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Global Security Engagement: A New Model for Cooperative Threat Reduction (2009)

Chapter:Appendix J: Congressional Guidelines and Corresponding Findings and Recommendations

« Previous: Appendix I: Department of Defense Cooperative Threat Reduction Programs
Suggested Citation:"Appendix J: Congressional Guidelines and Corresponding Findings and Recommendations." National Academy of Sciences. 2009. Global Security Engagement: A New Model for Cooperative Threat Reduction. Washington, DC: The National Academies Press. doi: 10.17226/12583.
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Page163
Suggested Citation:"Appendix J: Congressional Guidelines and Corresponding Findings and Recommendations." National Academy of Sciences. 2009. Global Security Engagement: A New Model for Cooperative Threat Reduction. Washington, DC: The National Academies Press. doi: 10.17226/12583.
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Page164
Suggested Citation:"Appendix J: Congressional Guidelines and Corresponding Findings and Recommendations." National Academy of Sciences. 2009. Global Security Engagement: A New Model for Cooperative Threat Reduction. Washington, DC: The National Academies Press. doi: 10.17226/12583.
×
Page165
Suggested Citation:"Appendix J: Congressional Guidelines and Corresponding Findings and Recommendations." National Academy of Sciences. 2009. Global Security Engagement: A New Model for Cooperative Threat Reduction. Washington, DC: The National Academies Press. doi: 10.17226/12583.
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Page166

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Appendix J Congressional Guidelines and Corresponding Findings and Recommendations Corresponding Findings and Congressional Guidelines Recommendations 1. Programs should be well coordinated Findings 1-2; 2-5; 2-10; 3-2; 3-4; 4-2 with the Department of Energy, the Department of State, and any other Recommendations 1-1; 2-1; 3-1; 3-1a; 4-1 relevant United States Government agency or department. 2. Programs will include appropriate Findings 1-5; 2-6; 3-1; 3-3; 3-5; 3-7 transparency and accountability mechanisms, and legal frameworks and Recommendations 3-1b; 3-3; 3-3a; 3-3b; 3-3c agreements between the United States and Cooperative Threat Reduction (CTR) partner countries. 3. Programs should reflect engagement Findings 2-7; 2-8; 2-9; 2-10; 2-11; 3-3; 3-4; with nongovernment experts on 3-7 possible new options for the CTR program. Recommendations 3-1a; 3-2; 4-1 163

164 APPENDIX J 4. Programs should include work with Findings 1-2; 1-4; 2-4; 2-5; 2-6; 2-12; 3-4; the Russian Federation and other 3-6; 3-8 countries to establish strong CTR partnerships. Among other things, Recommendations 3-1b; 3-2; 3-3b these partnerships should: (i) increase the role of scientists and government officials of CTR partner countries in designing CTR programs and projects; (ii) increase financial contributions and additional commitments to CTR programs and projects from Russia and other partner countries, as appropriate, as evidence that the programs and projects reflect national priorities and will be sustainable. 5. Programs should include broader Findings 1-2; 1-4; 1-6; 2-2; 2-3; 2-4; 2-8; 2-11; international cooperation and 2-12; 3-3; 3-4; 3-6; 3-7 partnerships, and increased international contributions. Recommendations 1-1; 3-1b 6. Programs should incorporate a Findings 1-4; 2-3; 2-4; 2-12; 3-3; 3-4; 4-3 strong focus on national programs and sustainability, which includes Recommendations 2-1; 3-3; 3-3c actions to address concerns raised and recommendations made by the Government Accountability Office, in its report of February 2007, titled “Progress Made in Improving Security at Russian Nuclear Sites, but the Long-Term Sustainability of U.S. Funded Security Upgrades is Uncertain,” which pertain to the Department of Defense. 7. Efforts should continue to focus on Chapter 4 the development of CTR programs and projects that secure nuclear weapons; secure and eliminate chemical and biological weapons and weapons- related materials; and eliminate nuclear, chemical, and biological weapons-related delivery vehicles and infrastructure at the source.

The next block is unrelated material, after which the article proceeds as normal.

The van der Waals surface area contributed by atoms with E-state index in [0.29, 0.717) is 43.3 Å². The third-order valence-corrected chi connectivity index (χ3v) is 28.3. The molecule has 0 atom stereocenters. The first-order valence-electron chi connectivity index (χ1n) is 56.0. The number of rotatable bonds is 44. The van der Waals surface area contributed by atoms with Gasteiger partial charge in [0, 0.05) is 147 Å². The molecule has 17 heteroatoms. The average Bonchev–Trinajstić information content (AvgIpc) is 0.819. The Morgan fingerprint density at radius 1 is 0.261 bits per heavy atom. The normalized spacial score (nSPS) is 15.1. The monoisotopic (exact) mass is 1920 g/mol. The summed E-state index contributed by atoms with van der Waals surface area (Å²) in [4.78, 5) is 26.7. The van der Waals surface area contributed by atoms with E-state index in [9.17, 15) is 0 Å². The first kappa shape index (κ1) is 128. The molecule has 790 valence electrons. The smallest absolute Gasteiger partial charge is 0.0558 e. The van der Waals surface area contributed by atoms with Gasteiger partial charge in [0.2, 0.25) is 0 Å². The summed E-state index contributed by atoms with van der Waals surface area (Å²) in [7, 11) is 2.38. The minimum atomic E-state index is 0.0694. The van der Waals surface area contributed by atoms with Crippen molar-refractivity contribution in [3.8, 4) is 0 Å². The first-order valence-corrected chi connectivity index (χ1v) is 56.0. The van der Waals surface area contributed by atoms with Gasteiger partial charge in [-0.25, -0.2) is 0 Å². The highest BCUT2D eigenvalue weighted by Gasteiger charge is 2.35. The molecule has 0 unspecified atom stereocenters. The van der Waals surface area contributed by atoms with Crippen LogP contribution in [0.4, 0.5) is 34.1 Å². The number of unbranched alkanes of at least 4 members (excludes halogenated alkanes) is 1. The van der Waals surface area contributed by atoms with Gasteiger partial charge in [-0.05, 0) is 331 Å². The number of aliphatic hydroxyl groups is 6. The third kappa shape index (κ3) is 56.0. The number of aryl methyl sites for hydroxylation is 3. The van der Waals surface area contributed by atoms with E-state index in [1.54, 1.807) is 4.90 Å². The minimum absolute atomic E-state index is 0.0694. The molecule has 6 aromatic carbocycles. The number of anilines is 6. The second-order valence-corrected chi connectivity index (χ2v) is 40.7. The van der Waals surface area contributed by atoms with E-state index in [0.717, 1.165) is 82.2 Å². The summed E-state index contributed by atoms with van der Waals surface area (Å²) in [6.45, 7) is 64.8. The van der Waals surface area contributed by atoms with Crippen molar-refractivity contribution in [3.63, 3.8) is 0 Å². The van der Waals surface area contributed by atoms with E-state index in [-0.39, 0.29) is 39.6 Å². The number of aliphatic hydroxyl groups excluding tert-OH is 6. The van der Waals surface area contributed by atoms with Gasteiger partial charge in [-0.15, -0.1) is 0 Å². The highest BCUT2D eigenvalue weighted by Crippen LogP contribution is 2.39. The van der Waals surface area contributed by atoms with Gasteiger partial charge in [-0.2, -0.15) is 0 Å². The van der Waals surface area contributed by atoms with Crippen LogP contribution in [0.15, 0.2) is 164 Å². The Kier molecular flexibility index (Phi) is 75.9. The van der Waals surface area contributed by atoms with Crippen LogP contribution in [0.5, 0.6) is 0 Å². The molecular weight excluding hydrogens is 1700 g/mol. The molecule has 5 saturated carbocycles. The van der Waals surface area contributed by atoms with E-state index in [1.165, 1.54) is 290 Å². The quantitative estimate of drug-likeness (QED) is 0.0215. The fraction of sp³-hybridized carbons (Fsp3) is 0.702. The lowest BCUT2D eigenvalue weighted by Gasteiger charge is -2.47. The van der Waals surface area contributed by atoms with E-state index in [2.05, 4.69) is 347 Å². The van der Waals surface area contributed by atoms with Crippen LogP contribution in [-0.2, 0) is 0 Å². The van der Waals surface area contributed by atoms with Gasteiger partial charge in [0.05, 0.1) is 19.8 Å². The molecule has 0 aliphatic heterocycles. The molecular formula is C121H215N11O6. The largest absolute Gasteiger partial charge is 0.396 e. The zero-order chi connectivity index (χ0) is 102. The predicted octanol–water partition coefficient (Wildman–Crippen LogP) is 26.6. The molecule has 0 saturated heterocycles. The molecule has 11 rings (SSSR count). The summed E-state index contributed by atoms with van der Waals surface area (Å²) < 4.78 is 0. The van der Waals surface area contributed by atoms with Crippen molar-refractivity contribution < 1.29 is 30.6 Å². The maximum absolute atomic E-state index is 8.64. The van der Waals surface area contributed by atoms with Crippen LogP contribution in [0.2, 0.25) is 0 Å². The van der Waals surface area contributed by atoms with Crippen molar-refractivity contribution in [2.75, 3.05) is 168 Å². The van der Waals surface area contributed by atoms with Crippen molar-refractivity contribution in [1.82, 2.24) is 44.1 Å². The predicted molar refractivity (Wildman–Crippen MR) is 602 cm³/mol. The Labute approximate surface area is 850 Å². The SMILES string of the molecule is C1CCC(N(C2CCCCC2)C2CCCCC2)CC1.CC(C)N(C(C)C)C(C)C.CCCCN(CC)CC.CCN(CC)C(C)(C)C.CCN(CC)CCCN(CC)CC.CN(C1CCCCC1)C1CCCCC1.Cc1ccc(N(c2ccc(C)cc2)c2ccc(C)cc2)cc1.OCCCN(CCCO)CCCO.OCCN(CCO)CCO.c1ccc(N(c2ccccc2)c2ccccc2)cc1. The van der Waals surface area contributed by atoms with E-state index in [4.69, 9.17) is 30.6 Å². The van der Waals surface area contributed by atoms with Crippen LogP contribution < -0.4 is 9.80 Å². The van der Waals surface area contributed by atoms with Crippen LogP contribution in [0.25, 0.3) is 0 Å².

APPENDIX J 165 8. There should be efforts to develop Findings 1-1; 1-2; 1-3; 1-4; 1-6; 2-2; 2-3; 2-4; new CTR programs and projects 2-8; 2-11; 2-12; 3-3; 3-4; 3-6; 3-7; 4-3 in Russia and the former Soviet Union, and in countries and regions Recommendations 1-1; 3-1b outside the former Soviet Union, as appropriate and in the interest of United States national security.

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The government's first Cooperative Threat Reduction (CTR) programs were created in 1991 to eliminate the former Soviet Union's nuclear, chemical, and other weapons and prevent their proliferation. The programs have accomplished a great deal: deactivating thousands of nuclear warheads, neutralizing chemical weapons, converting weapons facilities for peaceful use, and redirecting the work of former weapons scientists and engineers, among other efforts. Originally designed to deal with immediate post-Cold War challenges, the programs must be expanded to other regions and fundamentally redesigned as an active tool of foreign policy that can address contemporary threats from groups that are that are agile, networked, and adaptable. As requested by Congress, Global Security Engagement proposes how this goal can best be achieved.

To meet the magnitude of new security challenges, particularly at the nexus of weapons of mass destruction and terrorism, Global Security Engagement recommends a new, more flexible, and responsive model that will draw on a broader range of partners than current programs have. The White House, working across the Executive Branch and with Congress, must lead this effort.

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